Attorney General orders probe into IRS targeting groups
Attorney General Eric Holder says he's ordered a Justice Department investigation into the Internal Revenue Service's targeting of conservative groups for extra tax scrutiny.
He said the FBI was coordinating with the Department of Justice to see if any laws were broken.
At a news conference Tuesday at the Justice Department, Holder called the practice, in his words, "Outrageous and unacceptable."
Holder's comments come a day after President Barack Obama said that, if the agency intentionally targeted such groups, "that's outrageous and there's no place for it."
Steven Miller, the IRS acting chief, has acknowledged "a lack of sensitivity" in the agency's screenings of political groups seeking tax-exempt status and insisted those mistakes won't be repeated.
Meantime, there are calls for an independent prosecutor to look into whether the IRS singled out conservative groups for extra scrutiny.
It all happened leading up to the 2012 election, which is why some of those targeted insist it's was politically motivated.
A draft report from the inspector general of tax administration says low-level IRS employees in Cincinnati singled out some 300 conservative groups identifying themselves as "patriots" or "tea party."
"It's politically motivated, plain and simple," said Tammy Blair, Tea Party activist.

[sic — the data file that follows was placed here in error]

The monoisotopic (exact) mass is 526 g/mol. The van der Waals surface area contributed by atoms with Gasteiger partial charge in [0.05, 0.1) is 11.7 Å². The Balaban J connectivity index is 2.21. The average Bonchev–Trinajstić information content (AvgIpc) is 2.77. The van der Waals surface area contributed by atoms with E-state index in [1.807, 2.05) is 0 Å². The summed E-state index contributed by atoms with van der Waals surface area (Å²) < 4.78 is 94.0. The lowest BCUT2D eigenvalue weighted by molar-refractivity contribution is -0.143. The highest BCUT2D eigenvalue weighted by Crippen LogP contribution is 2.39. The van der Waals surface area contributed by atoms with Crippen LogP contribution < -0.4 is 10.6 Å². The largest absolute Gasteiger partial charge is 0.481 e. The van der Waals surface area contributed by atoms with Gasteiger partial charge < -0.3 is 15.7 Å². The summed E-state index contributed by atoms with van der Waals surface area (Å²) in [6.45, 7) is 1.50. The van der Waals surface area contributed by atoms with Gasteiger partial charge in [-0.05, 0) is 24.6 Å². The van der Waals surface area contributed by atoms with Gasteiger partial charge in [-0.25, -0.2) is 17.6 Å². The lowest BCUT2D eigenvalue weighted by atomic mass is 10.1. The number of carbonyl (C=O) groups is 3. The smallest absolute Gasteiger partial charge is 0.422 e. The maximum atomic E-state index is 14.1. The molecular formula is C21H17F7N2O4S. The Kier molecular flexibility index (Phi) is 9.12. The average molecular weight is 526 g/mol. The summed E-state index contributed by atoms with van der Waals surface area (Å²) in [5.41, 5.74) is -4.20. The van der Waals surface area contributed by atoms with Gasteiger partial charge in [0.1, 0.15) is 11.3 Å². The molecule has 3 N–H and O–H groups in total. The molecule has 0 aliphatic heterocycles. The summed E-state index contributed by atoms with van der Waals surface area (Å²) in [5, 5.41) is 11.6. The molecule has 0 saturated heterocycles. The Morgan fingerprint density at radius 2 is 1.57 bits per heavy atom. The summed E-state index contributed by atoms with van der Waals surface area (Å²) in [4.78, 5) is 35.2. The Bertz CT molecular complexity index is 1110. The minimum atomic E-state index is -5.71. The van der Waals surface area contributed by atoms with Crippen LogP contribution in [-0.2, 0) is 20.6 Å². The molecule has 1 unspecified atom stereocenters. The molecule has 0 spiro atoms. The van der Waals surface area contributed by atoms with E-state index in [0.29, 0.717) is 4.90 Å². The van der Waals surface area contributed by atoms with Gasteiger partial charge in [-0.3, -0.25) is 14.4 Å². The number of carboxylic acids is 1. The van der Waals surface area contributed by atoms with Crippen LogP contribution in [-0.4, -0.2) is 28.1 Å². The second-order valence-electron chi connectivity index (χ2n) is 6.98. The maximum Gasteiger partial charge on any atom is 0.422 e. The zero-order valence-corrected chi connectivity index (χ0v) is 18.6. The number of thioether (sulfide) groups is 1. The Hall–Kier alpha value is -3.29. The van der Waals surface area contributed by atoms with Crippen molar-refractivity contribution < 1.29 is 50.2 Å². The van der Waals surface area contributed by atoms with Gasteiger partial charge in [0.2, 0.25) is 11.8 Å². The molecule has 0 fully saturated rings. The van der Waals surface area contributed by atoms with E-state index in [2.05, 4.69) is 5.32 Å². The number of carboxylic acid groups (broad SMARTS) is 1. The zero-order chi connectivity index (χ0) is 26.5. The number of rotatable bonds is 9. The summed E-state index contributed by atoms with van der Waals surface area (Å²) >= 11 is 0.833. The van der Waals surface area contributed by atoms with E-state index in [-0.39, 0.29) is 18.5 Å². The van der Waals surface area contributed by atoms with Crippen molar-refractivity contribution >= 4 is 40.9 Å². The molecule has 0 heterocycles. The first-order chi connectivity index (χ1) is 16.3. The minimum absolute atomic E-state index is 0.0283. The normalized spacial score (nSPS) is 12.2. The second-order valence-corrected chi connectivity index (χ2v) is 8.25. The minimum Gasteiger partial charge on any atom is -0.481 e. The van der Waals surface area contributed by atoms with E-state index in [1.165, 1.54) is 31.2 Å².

"This is not Republican. It's not Democrat. It's wrong to do," said Jenny Beth Martin, Tea Party Patriots.
The president agreed:
"I've got no patience with it. I will not tolerate it. And we'll make sure that we find out exactly what happened on this," said Obama.
"I don't frankly trust the administration to do its own investigation. To have legitimacy, congress needs to conduct its own investigation," said Sen. Susan Collins (R-Maine).
Tea Party leaders want an independent prosecutor:
"We want it to be something that's non-partisan. We want to make sure that the Republicans are kept honest too," said Teri Adams, president of the Independence Hall Tea Party Association.
A draft report shows the top lawyer at the IRS was briefed on the investigation two years ago. The White House insists it first learned late last month.
Congress got a closed briefing Monday.
"Heads really should roll. this is very serious," said Sen. Collins.
The acting IRS commissioner and the inspector general writing the report testify at a House hearing Friday.
Florida Sen. Marco Rubio is calling on the IRS commissioner to resign and introduced a bill that would require the government to fire any IRS employee who willfully violates taxpayer rights.